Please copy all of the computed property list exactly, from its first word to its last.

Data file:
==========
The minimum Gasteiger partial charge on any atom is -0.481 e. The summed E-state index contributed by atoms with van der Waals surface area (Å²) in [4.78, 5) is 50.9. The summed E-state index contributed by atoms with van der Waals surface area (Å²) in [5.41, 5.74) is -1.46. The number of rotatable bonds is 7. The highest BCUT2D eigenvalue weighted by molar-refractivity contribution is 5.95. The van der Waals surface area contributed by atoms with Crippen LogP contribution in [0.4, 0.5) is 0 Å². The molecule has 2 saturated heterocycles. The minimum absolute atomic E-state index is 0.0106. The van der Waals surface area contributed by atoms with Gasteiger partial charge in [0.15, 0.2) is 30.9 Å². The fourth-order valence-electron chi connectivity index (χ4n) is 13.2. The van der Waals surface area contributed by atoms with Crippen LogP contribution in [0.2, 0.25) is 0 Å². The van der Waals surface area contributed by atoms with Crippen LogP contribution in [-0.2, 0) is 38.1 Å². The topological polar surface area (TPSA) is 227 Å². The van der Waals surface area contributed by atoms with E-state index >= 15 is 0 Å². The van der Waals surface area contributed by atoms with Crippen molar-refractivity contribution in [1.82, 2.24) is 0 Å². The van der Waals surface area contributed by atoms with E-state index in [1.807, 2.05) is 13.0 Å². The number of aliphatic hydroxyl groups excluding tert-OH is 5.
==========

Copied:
The minimum Gasteiger partial charge on any atom is -0.481 e. The summed E-state index contributed by atoms with van der Waals surface area (Å²) in [4.78, 5) is 50.9. The summed E-state index contributed by atoms with van der Waals surface area (Å²) in [5.41, 5.74) is -1.46. The number of rotatable bonds is 7. The highest BCUT2D eigenvalue weighted by molar-refractivity contribution is 5.95. The van der Waals surface area contributed by atoms with Crippen LogP contribution in [0.4, 0.5) is 0 Å². The molecule has 2 saturated heterocycles. The minimum absolute atomic E-state index is 0.0106. The van der Waals surface area contributed by atoms with Gasteiger partial charge in [0.15, 0.2) is 30.9 Å². The fourth-order valence-electron chi connectivity index (χ4n) is 13.2. The van der Waals surface area contributed by atoms with Crippen LogP contribution in [0.2, 0.25) is 0 Å². The van der Waals surface area contributed by atoms with Crippen LogP contribution in [-0.2, 0) is 38.1 Å². The topological polar surface area (TPSA) is 227 Å². The van der Waals surface area contributed by atoms with E-state index >= 15 is 0 Å². The van der Waals surface area contributed by atoms with Crippen molar-refractivity contribution in [1.82, 2.24) is 0 Å². The van der Waals surface area contributed by atoms with E-state index in [1.807, 2.05) is 13.0 Å². The number of aliphatic hydroxyl groups excluding tert-OH is 5.